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24 is typically determined using the "most appropriate" method- In general, sources of variability for pavement condition ology available, which is done by using trained and experi- data collection can be related to the equipment used, equip- enced raters for pavement surface distress and a calibrated ment operation (including rater/operator training and skills), or certified piece of equipment for sensor-based measure- processing of the data collected, environmental conditions, ments. Because the most appropriate methodology is some- and shape and condition of the pavement surface. All of these times difficult to determine, some agencies prefer to use potential sources have to be considered and, if possible, con- the term reference value instead of ground truth. Ongoing trolled because they will affect the quality of the data collected. studies may provide additional insights on this issue. For exam- Although the potential sources of variability are many, this sec- ple, the Strategic Highway Research Project 2 (SHRP 2), S03: tion summarizes the primary sources that can be controlled Roadway Measurement System Evaluation, is developing, during the data collection process. Calibration and/or valida- organizing, and conducting a roadway measurement accuracy tion before, during, and after data collection are necessary to evaluation of mobile road and pavement inventory services ensure accuracy, given the possible variations between dif- collected at highway speeds (53). The recent National Work- ferent devices and operators, as discussed in chapter four. shop on Highway Asset Inventory and Data Collection (54) compared automatic systems for inventorying roadway geom- etry and roadside element data. Surface Distress For surface distress, the control sections are typically eval- Sources of variability for manual and automated methods of uated using visual surveys or by independently analyzing the data collection are similar and generally involve distress iden- images captured by pavement evaluation equipment. Rutting tification and classification, as well as assigning distress sever- and faulting are typically determined using a straight edge and ity levels. McGhee (6) classified the automated distress data in rut wedge or a static inclinometer, and faulting using a straight distresses collected with sensors (e.g., smoothness, rutting, and edge and a ruler or the Georgia Faultmeter. Statistical meth- faulting) and distresses obtained from processing of pavement ods are typically used in conjunction with control site testing images (e.g., cracking). Because some of the sources of vari- to establish acceptable ranges for various data collection tech- ability for sensor-based (rutting) and image-based (cracking) niques. The ground truth smoothness is currently determined distresses are in general different, they are presented in two based on the profile measured using rod and level, the static separate sections. Typically, both manual and automated crack inclinometer, or "walking" profilers; however, research is detection methods display a noticeable bias toward detecting underway to find a more appropriate reference profiler (55). higher-severity distresses, while missing lower-severity dis- tresses. This is usually the result of higher-severity distresses To compare friction measurements obtained with differ- being more readily identifiable than medium- or lower-severity ent types of friction equipment, the Permanent International distresses (18). Association of Road Congresses (PIARC) has devised the IFI (56). ASTM currently uses the Dynamic Friction Tester (DFTester) and Circular Track Meter (CTMeter) as the ref- Cracking erence devices for the IFI. The index is composed of two Cracking is measured from a moving vehicle or "walking" numbers, the friction value at 60 km/h (F60) and the change the section. The evaluations from the moving vehicle can be of friction with speed (sp) (57 ). done manually ("windshield" evaluation) or automatically by processing images of the pavement collected by a pavement SOURCES OF VARIABILITY IN PAVEMENT distress data collection vehicle. The processing of the images CONDITION DATA COLLECTION is done manually in semi-automated data collection and auto- matically by the processing software in the fully automated One of the purposes of the quality control, and to some degree process. Sources of variability for automated, semi-automated, quality acceptance, processes is to reduce the variability in and manual distress include (59): the pavement condition measurements. Thus, it is important to understand the various sources of variability before design- Type of equipment/data collection method ing pavement control and acceptance programs. Because Image quality--for automated and semi-automated there is inherent variability in the pavement condition data surveys. that are collected, it is important that agencies understand the Type of technology used; for example, analog magnitude and sources of variability in the data being col- images, digital images, laser-based images. lected to be able to compare results and establish target control Resolution of the imaging equipment (detection of and acceptance level for quality management. For example, smaller cracks require higher resolution equipment). Stoffels et al. (58) proposed a process to identify acceptable Field of view (distresses may be missed if they do ranges for comparing results from two independent sources not cover entire lane). using standard variability control concepts with pavement Quality of the color contrast of the pavement data collection. image (color contrast between the crack and the

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25 surrounding pavement is an important factor when Edge drop-off and/or narrow lanes--The far right distress software programs are evaluating the sever- sensor may pick up a drop-off or grass on the right ity of the distress). shoulder, which will affect the measurements. Lighting method. Equipment driver and/or operator--The experience, Rater's vision--in case of windshield surveys. training, and driving skills of the data collection per- Raters/equipment operator training--The experience sonnel will affect the measurements and thus the qual- and understanding of rating protocols is paramount to ity of the data collected. reduce the variability of the collected data. Rut depth calculation method is to be controlled to ensure Processing software--The algorithm used to detect and consistency from year to year or from service provider quantify the various types of cracks is critical in the case to service provider because there are different algorithms of automated surveys. For example, one common prob- for processing the transverse profile and calculating rut lem with an automatic cracking detection algorithm is depth. The main methods currently in use are the string- the classification of the pavement shoulder joint as a line or "wire" method [AASHTO PP-38-00 Standard longitudinal crack. Practice for Determining Maximum Rut Depth in Asphalt Measurement environment--The conditions under which Pavements (2005)] and the straight edge. The stringline the distress surveys are conducted will affect the detec- method allows an imaginary line to bend at the hump tion of the cracks. For example, cracks are typically between the wheel paths if the hump is higher than the more visible soon after rain because they may be filled outside and centerline of the road. The straight edge with water. The severity of the extent detected under method projects a straight line across from the inside to such circumstances may be different. the outside of the lane and results in lower rut depth cal- culations than the stringline method. Measurement environment Rutting Temperature, wind, humidity, and surface moisture affect the various types of sensor differently and can Most agencies are currently measuring rut depth (transverse add to the variability of measurements. profile) with some type of automatic data collection equip- Presence of pavement contaminants, such as sand, ment, including rut bars with multiple sensors or continuous gravel, etc. measurement systems. In general, the sources of variation Lighting conditions affect optical sensors. include the following: Surface texture--High-textured surfaces, such as open- graded friction courses and chip seals, can affect the Type of equipment sensor readings Type of sensors--Common sensors include point laser, ultrasonic, and continuous scanning lasers. It is generally accepted that rut bars with a greater number "Point" lasers are currently the most commonly used of sensors (or transversal measurements points in the contin- sensors. Continuous scanning lasers can cover a total uous systems) yield more accurate and consistent measure- width of up to 13 ft with a resolution of 1,280 points. ments. When changing from the older style rut bar to a new These sensors are very accurate; however, the user scanning laser, the Oklahoma DOT (ODOT) found that the needs to input the width of the lane to allow the soft- rut calculations were usually deeper but closer to manual ware to exclude curbs or edge drop-off. Ultrasonic measurements. Older rut bars could under-report rut depth sensors are still used in some systems, but they can because of a lack of full-lane-width coverage. be affected by temperature and moisture. Rut bar width (and lane coverage)--Even with a large Smoothness number of sensors, most older (and still used) rut bars will only cover a certain width of the lane. Further- Given the large variety of devices commercially available, more, even the extendible rut bars will almost never smoothness measurements of the same pavement segment can be fully extended for safety reasons. Typically, the rut show significant variation from device to device (effecting bar is only extended to 10 ft. Some rut bars have the reproducibility). However, measurements by the same device two most lateral sensors angled out to increase the are generally repeatable. The main factors that affect variabil- width of coverage. ity of smoothness measurements include the following (60): Number of sensors--The number of sensors can range from 3 to 37, to continuous, with continuous systems Type of profiler--The various profilers commercially becoming more common. available use different technologies, sensors, and signal Distance measuring system. processing techniques. Equipment operation Height sensor--Most current profilers use a laser Wheel path wander affects noncontinuous measure- sensor; however, some agencies still operate profilers ment because it affects the data points collected. with ultrasonic or infrared sensors. Important sensor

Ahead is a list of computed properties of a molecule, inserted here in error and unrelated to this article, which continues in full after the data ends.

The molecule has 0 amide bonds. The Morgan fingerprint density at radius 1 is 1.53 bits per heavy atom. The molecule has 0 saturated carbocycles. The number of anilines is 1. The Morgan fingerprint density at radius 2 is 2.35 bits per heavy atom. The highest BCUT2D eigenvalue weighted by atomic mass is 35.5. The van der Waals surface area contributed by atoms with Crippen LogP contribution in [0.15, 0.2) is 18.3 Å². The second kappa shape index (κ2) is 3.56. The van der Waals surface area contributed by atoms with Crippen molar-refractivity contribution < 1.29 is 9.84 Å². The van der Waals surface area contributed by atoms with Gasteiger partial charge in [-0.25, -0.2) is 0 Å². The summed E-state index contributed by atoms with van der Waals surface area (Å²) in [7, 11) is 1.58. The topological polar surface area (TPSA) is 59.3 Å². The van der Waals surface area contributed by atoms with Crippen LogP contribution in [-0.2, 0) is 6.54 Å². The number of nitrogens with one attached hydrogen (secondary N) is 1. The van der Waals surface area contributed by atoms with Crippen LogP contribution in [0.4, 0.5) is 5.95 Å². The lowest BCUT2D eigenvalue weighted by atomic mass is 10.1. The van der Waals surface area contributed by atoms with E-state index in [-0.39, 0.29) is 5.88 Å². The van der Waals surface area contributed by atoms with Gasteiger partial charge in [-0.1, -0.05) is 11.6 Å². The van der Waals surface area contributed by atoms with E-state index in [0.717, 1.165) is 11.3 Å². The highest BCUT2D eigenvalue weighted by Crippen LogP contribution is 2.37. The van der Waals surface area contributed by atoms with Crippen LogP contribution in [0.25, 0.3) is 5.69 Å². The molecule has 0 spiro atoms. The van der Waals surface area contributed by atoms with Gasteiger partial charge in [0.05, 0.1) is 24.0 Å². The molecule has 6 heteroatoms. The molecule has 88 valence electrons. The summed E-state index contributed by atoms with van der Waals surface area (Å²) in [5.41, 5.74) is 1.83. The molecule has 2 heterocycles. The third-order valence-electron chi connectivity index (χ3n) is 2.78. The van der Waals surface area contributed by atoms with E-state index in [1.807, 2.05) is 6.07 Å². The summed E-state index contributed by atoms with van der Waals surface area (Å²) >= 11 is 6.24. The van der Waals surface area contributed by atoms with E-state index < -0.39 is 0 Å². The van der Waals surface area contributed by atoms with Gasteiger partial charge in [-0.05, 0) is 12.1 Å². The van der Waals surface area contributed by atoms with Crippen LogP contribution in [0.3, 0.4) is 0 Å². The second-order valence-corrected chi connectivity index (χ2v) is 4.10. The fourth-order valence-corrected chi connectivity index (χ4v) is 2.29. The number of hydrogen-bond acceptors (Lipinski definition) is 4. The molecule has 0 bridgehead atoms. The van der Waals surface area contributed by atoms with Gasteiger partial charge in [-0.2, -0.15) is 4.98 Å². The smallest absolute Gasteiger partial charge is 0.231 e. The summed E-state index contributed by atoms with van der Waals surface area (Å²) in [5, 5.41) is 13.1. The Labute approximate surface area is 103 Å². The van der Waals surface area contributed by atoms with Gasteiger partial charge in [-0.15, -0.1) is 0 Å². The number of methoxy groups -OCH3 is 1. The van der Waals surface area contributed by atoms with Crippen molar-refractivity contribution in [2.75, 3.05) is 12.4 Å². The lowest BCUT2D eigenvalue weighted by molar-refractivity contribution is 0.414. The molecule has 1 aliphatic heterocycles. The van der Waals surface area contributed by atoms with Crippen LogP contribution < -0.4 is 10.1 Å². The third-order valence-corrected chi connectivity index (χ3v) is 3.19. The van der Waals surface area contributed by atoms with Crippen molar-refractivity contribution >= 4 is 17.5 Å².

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26 characteristics include sampling rate, resolution, foot- Wheel path measured--Although some agencies print, and range. report one of the wheel paths, others compute the Sensor footprint--Although traditional laser profil- average of both wheel paths. This is significant because ers use point lasers, agencies are starting to require measurements from the outer (right) wheel path are sensors that have a wide footprint. generally rougher than those in the inner wheel Accelerometer--The type (range) and location of the path (20). accelerometers may affect the measured profile and Bridges--There is lack of agreement on how to deal processed indices. with bridges included within the considered road seg- Distance measurement system. ment. These bridges are often localized areas of high Number of sensors, sensor location, and spacing-- roughness. Some agencies include bridges as part of when multiple sensors are used. the road segment because this better reflects the actual Profiler operation--the manner in which the profiler is user's perception for the overall road segments. Other driven. agencies do not include bridges to avoid artificially Profiler driver and operator--experience, training, and high estimates of the pavement IRI in the segments. driving skills. Measurement environment Lateral position--Wheel path wander is a big source Temperature, wind, humidity, and surface moisture of variation; thus, operators are trained to stay in the affect the various types of sensor differently and can center of the lane. add to the variability of measurements. Longitudinal positioning/triggering. The presence of pavement contaminants, such as Measurement speed--Although it has been hypothe- sand, gravel, etc. sized that measurement speed has an influence on the Lighting conditions affect optical sensors. measured smoothness (61), some of the latest research Surface shape--The condition and texture of the sur- indicates that most profilers produce measurements face affect the accuracy and repeatability of profilers. that are stable with respect to the measuring speed (55). Surface distresses have a major influence on trans- Lane measured--Although most agencies measure versal variations of the profile. only the outermost lane, others are starting to measure Daily and seasonal profile variations are caused by the profile on all lanes. curling of PCC slabs, moisture changes in the sub- Tire inflation pressure affects longitudinal distance grade, freeze and thaw cycles, etc. Differences as high measurements. Calibration of the various components of the as 0.4 m/km have been observed in some sites. equipment. Road geometrics--Cross slope, curves, hill, and grades Profile data interpretation and processing can affect the output of accelerometers, which are key Filters--Most profilers use filters to eliminate un- components of inertial profilers. wanted high and low frequencies in the measured profile; although some allow the user to select the fil- ters, others do not. Surface Friction Properties Profiler computation algorithm--The algorithm used to combine the output from the key component sen- Typical sources of variation in friction measurements include sors and determine the profile. the following. IRI calculation algorithm and procedure--for exam- ple, some profiler manufacturers automatically apply Equipment used--Most state DOTs use the locked- nonstandard filters to the profile. Other manufactur- wheel skid trailer (ASTM E274) for high-speed friction ers and states may choose to average the profiles measurements (62). The system includes a truck with a from the left and right wheel paths before applying water tank and a trailer system that can lock one of the the IRI algorithm, thus generating a half-car rough- wheels for measuring the friction coefficient between tire ness index instead of an IRI from a single wheel path and wet pavement. The wet pavement friction (or skid) or an average of two wheel paths of IRI. number is reported as 100 times the coefficient of friction Integration interval--The length of the segment over (63). Some of the equipment has incorporated laser- which the smoothness is reported is important because based systems to determine the surface macrotexture and the profile elevation data are aggregated. A relatively use it to estimate the gradient of friction with speed. large sum of elevation values can indicate a pavement Operation that is moderately rough over the entire segment or Type of tire--Some states (e.g., Virginia) use smooth very rough over a small section of the entire segment. tires and others (e.g., Florida) still use ribbed tires. Measurements over smaller segments tend to yield Testing speed--Some states have equations for cal- more useful results because short, rough areas are culating the friction number from skid testing at other detected and might be unnoticed if the segments speeds, but those correlations have been only locally were larger. verified (61).